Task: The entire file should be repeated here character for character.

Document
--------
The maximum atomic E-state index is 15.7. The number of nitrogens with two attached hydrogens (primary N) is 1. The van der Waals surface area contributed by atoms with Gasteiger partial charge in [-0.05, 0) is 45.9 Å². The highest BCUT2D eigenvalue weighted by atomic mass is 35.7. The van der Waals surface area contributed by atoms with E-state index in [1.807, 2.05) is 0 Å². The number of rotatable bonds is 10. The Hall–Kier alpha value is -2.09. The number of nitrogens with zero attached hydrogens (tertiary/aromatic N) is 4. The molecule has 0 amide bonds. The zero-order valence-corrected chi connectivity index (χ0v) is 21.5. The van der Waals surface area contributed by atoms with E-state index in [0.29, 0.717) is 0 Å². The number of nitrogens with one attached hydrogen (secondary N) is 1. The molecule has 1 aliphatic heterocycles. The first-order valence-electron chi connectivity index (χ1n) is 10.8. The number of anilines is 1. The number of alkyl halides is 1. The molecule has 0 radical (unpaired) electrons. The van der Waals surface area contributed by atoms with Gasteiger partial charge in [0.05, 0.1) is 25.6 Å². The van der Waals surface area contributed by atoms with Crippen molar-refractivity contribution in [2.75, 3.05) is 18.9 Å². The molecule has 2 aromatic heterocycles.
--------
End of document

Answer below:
The maximum atomic E-state index is 15.7. The number of nitrogens with two attached hydrogens (primary N) is 1. The van der Waals surface area contributed by atoms with Gasteiger partial charge in [-0.05, 0) is 45.9 Å². The highest BCUT2D eigenvalue weighted by atomic mass is 35.7. The van der Waals surface area contributed by atoms with E-state index in [1.807, 2.05) is 0 Å². The number of rotatable bonds is 10. The Hall–Kier alpha value is -2.09. The number of nitrogens with zero attached hydrogens (tertiary/aromatic N) is 4. The molecule has 0 amide bonds. The zero-order valence-corrected chi connectivity index (χ0v) is 21.5. The van der Waals surface area contributed by atoms with E-state index in [0.29, 0.717) is 0 Å². The number of nitrogens with one attached hydrogen (secondary N) is 1. The molecule has 1 aliphatic heterocycles. The first-order valence-electron chi connectivity index (χ1n) is 10.8. The number of anilines is 1. The number of alkyl halides is 1. The molecule has 0 radical (unpaired) electrons. The van der Waals surface area contributed by atoms with Gasteiger partial charge in [0.05, 0.1) is 25.6 Å². The van der Waals surface area contributed by atoms with Crippen molar-refractivity contribution in [2.75, 3.05) is 18.9 Å². The molecule has 2 aromatic heterocycles.